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Environment is Everything

With the correct environment any living thing can flourish and that includes autistic people or people with autism.

The biggest take home last year was goals people were setting me were about me changing to be less autistic in order to get along with people. These goals were things like ‘socialise more’ ‘get more involved with team activities’ 

Last year I was on a continual circle or burnout, rest, recover, burnout. In the end it got so bad I had a really big burnout that caused dissociation and an inability to leave the house without severe anxiety. My anxiety was so bad it even affected the one thing I enjoy more than anything in the world and that is swimming.

I was put on medication to help and to be honest it does help me go about my day to day however, the point is why should I have to take medication to take the edge off life neurotypicals do not struggle with.

During this time I journaled everyday to help with recovery. The pattern I noticed when journaling was I was referring to ‘why does this keep happening?’ ‘Why am I failing?’ ‘Where am I going wrong?’ Then a lightbulb went on in my head and I realised it was not me that was failing and I was not in actual fact doing anything wrong, I was just allowing myself to try and flourish in an environment that was not right for me. 

I realised at that moment I could not actually fix being autistic and that is exactly what I had been subconsciously trying to do all year for fear of being judged or maybe not being given opportunities in my career. So I was people pleasing. I was doing what was expected of me which, was integrating with the team, going on socials, not using accommodations such as working from home so I could be more of a presence in the office. I was basically trying my best to not be autistic and in doing so was falling into the same cycle I found myself in prior to a diagnosis.

I can’t change my working environment at present but what I can do is ensure I have the right accommodations that work for me and I can also say no a lot more and make sure I leave on time, start on time and take my allocated breaks. 

See, sometimes I would start 30 minutes early and leave 60 minutes late. This was not expected by my employer, in fact my manager at the time made a point of working on this with me, however because I struggle with processing especially towards the end of the day, I wasn’t getting all my admin done to the standard I wanted. Therefore I was coming in early and staying late because the office is quiet then and this is how I work best.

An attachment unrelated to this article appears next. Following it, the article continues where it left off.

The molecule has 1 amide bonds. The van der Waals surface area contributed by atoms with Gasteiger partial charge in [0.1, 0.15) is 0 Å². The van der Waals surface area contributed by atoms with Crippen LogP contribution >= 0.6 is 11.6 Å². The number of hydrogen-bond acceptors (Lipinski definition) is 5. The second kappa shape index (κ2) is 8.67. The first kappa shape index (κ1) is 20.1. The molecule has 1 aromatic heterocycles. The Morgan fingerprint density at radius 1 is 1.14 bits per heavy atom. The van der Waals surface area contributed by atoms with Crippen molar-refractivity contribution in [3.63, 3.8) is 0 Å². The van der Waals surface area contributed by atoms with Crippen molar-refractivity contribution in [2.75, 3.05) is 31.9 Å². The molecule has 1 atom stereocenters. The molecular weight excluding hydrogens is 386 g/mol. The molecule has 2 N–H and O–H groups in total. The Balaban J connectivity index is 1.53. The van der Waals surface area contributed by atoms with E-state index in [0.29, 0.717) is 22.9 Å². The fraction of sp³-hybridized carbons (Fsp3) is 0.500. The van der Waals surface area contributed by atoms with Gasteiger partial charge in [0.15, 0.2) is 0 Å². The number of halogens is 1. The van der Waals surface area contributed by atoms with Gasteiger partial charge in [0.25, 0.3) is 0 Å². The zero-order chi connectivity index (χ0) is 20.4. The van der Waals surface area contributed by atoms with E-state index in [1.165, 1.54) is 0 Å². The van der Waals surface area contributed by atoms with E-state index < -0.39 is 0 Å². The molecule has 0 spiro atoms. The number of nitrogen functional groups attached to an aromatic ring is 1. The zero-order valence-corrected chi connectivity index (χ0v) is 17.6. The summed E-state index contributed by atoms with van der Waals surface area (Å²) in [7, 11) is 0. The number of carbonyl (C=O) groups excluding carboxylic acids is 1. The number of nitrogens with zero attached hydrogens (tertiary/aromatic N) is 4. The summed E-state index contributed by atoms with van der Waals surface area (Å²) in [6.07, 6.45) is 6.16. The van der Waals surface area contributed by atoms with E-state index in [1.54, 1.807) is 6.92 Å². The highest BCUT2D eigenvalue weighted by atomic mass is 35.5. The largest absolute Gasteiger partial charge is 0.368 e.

What I have also learned to do is not ask others how they work. I try and do tasks that require more communication and social interaction at the start of the day when I am more energised and then the ones that can be broken up a bit more with admin at the end of the day. 

When I work from home I work in silence and do not have any background noise on. It allows my brain to not be quiet, because it never is but it at least narrates the things I need to work on.

The other thing I have done and it does pain me to do this is, if I haven't done all of my work for the day, it gets done the next day. Since doing this my mental health has honestly never been better and my performance at work has only got better, along with that I would say my interactions with colleagues are better because I take a breath now and am more present in the situation and feel much more in control of myself. 

With nights out I still go but will stay in one place and wait for people to come to me if they want to. This takes the pressure off me having to feel like I need to socialise or go with them. I am now creating my own environment I feel comfortable with.

I have come to the realisation that yes my job is important but my relationships, health and happiness are more important than anything money can offer me. 

There is so much an employer can do to accommodate neurodiverse employees and change the environment ever so slightly. You may find these changes not only benefit neurodiverse employees but also neurotypical ones as well.

However, to any autistic people out there please know you are not alone and although setting boundaries is really hard it is well worth it in the end! Also having the right environment really is everything. 



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